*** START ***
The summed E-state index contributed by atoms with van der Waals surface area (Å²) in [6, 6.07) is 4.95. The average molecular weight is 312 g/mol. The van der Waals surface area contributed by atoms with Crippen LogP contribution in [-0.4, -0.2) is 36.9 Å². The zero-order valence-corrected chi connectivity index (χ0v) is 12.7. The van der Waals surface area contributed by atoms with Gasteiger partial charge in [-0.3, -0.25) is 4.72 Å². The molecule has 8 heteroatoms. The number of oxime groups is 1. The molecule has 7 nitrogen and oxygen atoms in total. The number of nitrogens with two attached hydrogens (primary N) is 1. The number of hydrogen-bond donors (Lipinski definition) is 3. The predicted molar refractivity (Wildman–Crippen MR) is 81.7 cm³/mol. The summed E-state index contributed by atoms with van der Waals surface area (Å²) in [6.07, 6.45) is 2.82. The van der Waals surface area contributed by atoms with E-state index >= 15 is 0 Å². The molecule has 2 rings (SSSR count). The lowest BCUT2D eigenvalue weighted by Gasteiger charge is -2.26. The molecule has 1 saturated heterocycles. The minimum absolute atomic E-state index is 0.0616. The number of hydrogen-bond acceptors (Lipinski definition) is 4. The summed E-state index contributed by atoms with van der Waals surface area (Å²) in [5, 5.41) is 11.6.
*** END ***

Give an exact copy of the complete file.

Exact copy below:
The summed E-state index contributed by atoms with van der Waals surface area (Å²) in [6, 6.07) is 4.95. The average molecular weight is 312 g/mol. The van der Waals surface area contributed by atoms with Crippen LogP contribution in [-0.4, -0.2) is 36.9 Å². The zero-order valence-corrected chi connectivity index (χ0v) is 12.7. The van der Waals surface area contributed by atoms with Gasteiger partial charge in [-0.3, -0.25) is 4.72 Å². The molecule has 8 heteroatoms. The number of oxime groups is 1. The molecule has 7 nitrogen and oxygen atoms in total. The number of nitrogens with two attached hydrogens (primary N) is 1. The number of hydrogen-bond donors (Lipinski definition) is 3. The predicted molar refractivity (Wildman–Crippen MR) is 81.7 cm³/mol. The summed E-state index contributed by atoms with van der Waals surface area (Å²) in [6.07, 6.45) is 2.82. The van der Waals surface area contributed by atoms with E-state index >= 15 is 0 Å². The molecule has 2 rings (SSSR count). The lowest BCUT2D eigenvalue weighted by Gasteiger charge is -2.26. The molecule has 1 saturated heterocycles. The minimum absolute atomic E-state index is 0.0616. The number of hydrogen-bond acceptors (Lipinski definition) is 4. The summed E-state index contributed by atoms with van der Waals surface area (Å²) in [5, 5.41) is 11.6.